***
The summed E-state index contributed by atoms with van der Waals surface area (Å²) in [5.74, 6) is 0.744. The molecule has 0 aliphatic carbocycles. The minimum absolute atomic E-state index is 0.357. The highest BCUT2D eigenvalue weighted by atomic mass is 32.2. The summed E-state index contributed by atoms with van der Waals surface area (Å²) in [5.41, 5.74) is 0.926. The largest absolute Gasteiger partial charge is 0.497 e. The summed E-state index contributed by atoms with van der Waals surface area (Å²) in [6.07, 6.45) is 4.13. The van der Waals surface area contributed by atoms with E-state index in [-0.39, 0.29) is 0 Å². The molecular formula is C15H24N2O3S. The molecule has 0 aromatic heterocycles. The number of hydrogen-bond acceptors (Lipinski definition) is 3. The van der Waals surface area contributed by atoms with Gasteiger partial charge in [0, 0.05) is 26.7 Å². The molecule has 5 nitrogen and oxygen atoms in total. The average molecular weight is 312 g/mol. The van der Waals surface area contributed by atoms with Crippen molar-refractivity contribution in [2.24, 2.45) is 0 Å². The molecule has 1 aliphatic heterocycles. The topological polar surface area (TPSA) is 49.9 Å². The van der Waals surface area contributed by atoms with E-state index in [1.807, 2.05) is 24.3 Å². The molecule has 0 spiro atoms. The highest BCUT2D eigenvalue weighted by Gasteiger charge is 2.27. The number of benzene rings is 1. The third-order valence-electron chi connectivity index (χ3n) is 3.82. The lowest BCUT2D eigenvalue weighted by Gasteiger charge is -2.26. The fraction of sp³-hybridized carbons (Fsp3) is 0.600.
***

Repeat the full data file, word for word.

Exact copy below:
The summed E-state index contributed by atoms with van der Waals surface area (Å²) in [5.74, 6) is 0.744. The molecule has 0 aliphatic carbocycles. The minimum absolute atomic E-state index is 0.357. The highest BCUT2D eigenvalue weighted by atomic mass is 32.2. The summed E-state index contributed by atoms with van der Waals surface area (Å²) in [5.41, 5.74) is 0.926. The largest absolute Gasteiger partial charge is 0.497 e. The summed E-state index contributed by atoms with van der Waals surface area (Å²) in [6.07, 6.45) is 4.13. The van der Waals surface area contributed by atoms with E-state index in [-0.39, 0.29) is 0 Å². The molecular formula is C15H24N2O3S. The molecule has 0 aromatic heterocycles. The number of hydrogen-bond acceptors (Lipinski definition) is 3. The van der Waals surface area contributed by atoms with Gasteiger partial charge in [0, 0.05) is 26.7 Å². The molecule has 5 nitrogen and oxygen atoms in total. The average molecular weight is 312 g/mol. The van der Waals surface area contributed by atoms with Crippen molar-refractivity contribution in [2.24, 2.45) is 0 Å². The molecule has 1 aliphatic heterocycles. The topological polar surface area (TPSA) is 49.9 Å². The van der Waals surface area contributed by atoms with E-state index in [1.807, 2.05) is 24.3 Å². The molecule has 0 spiro atoms. The highest BCUT2D eigenvalue weighted by Gasteiger charge is 2.27. The number of benzene rings is 1. The third-order valence-electron chi connectivity index (χ3n) is 3.82. The lowest BCUT2D eigenvalue weighted by Gasteiger charge is -2.26. The fraction of sp³-hybridized carbons (Fsp3) is 0.600.